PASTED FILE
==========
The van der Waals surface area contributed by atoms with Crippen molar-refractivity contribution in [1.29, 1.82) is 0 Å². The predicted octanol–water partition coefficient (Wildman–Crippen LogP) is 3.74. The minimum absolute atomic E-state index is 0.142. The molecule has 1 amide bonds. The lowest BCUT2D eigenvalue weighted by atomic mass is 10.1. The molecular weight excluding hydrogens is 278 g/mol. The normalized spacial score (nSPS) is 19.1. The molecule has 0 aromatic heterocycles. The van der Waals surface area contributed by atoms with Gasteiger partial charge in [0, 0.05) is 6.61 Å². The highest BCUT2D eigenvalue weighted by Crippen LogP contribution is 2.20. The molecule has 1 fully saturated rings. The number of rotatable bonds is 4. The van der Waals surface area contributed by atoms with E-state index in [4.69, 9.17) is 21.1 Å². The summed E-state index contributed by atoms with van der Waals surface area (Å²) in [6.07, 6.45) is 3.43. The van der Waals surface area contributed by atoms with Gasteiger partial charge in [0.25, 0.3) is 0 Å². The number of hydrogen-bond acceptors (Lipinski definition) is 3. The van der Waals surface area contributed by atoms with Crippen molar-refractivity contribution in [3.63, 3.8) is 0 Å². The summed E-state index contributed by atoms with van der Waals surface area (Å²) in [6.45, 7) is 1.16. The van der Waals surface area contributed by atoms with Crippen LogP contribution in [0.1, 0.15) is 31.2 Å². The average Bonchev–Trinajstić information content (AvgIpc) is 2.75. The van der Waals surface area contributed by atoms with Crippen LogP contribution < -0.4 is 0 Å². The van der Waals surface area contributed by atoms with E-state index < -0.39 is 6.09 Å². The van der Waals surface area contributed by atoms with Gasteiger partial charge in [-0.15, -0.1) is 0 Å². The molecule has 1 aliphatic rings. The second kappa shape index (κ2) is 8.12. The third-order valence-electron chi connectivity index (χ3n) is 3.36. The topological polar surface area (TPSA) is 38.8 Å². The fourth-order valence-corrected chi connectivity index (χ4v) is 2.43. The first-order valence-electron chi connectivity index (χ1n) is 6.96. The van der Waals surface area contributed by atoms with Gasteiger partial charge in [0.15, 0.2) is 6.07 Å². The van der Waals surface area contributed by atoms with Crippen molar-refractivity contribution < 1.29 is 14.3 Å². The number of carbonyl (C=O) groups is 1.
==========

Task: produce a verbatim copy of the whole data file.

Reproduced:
The van der Waals surface area contributed by atoms with Crippen molar-refractivity contribution in [1.29, 1.82) is 0 Å². The predicted octanol–water partition coefficient (Wildman–Crippen LogP) is 3.74. The minimum absolute atomic E-state index is 0.142. The molecule has 1 amide bonds. The lowest BCUT2D eigenvalue weighted by atomic mass is 10.1. The molecular weight excluding hydrogens is 278 g/mol. The normalized spacial score (nSPS) is 19.1. The molecule has 0 aromatic heterocycles. The van der Waals surface area contributed by atoms with Gasteiger partial charge in [0, 0.05) is 6.61 Å². The highest BCUT2D eigenvalue weighted by Crippen LogP contribution is 2.20. The molecule has 1 fully saturated rings. The number of rotatable bonds is 4. The van der Waals surface area contributed by atoms with E-state index in [4.69, 9.17) is 21.1 Å². The summed E-state index contributed by atoms with van der Waals surface area (Å²) in [6.07, 6.45) is 3.43. The van der Waals surface area contributed by atoms with Gasteiger partial charge in [0.25, 0.3) is 0 Å². The number of hydrogen-bond acceptors (Lipinski definition) is 3. The van der Waals surface area contributed by atoms with Crippen molar-refractivity contribution in [3.63, 3.8) is 0 Å². The summed E-state index contributed by atoms with van der Waals surface area (Å²) in [6.45, 7) is 1.16. The van der Waals surface area contributed by atoms with Crippen LogP contribution in [0.1, 0.15) is 31.2 Å². The average Bonchev–Trinajstić information content (AvgIpc) is 2.75. The van der Waals surface area contributed by atoms with Crippen LogP contribution < -0.4 is 0 Å². The van der Waals surface area contributed by atoms with E-state index < -0.39 is 6.09 Å². The van der Waals surface area contributed by atoms with Gasteiger partial charge in [-0.15, -0.1) is 0 Å². The molecule has 1 aliphatic rings. The second kappa shape index (κ2) is 8.12. The third-order valence-electron chi connectivity index (χ3n) is 3.36. The topological polar surface area (TPSA) is 38.8 Å². The fourth-order valence-corrected chi connectivity index (χ4v) is 2.43. The first-order valence-electron chi connectivity index (χ1n) is 6.96. The van der Waals surface area contributed by atoms with Gasteiger partial charge in [0.15, 0.2) is 6.07 Å². The van der Waals surface area contributed by atoms with Crippen molar-refractivity contribution < 1.29 is 14.3 Å². The number of carbonyl (C=O) groups is 1.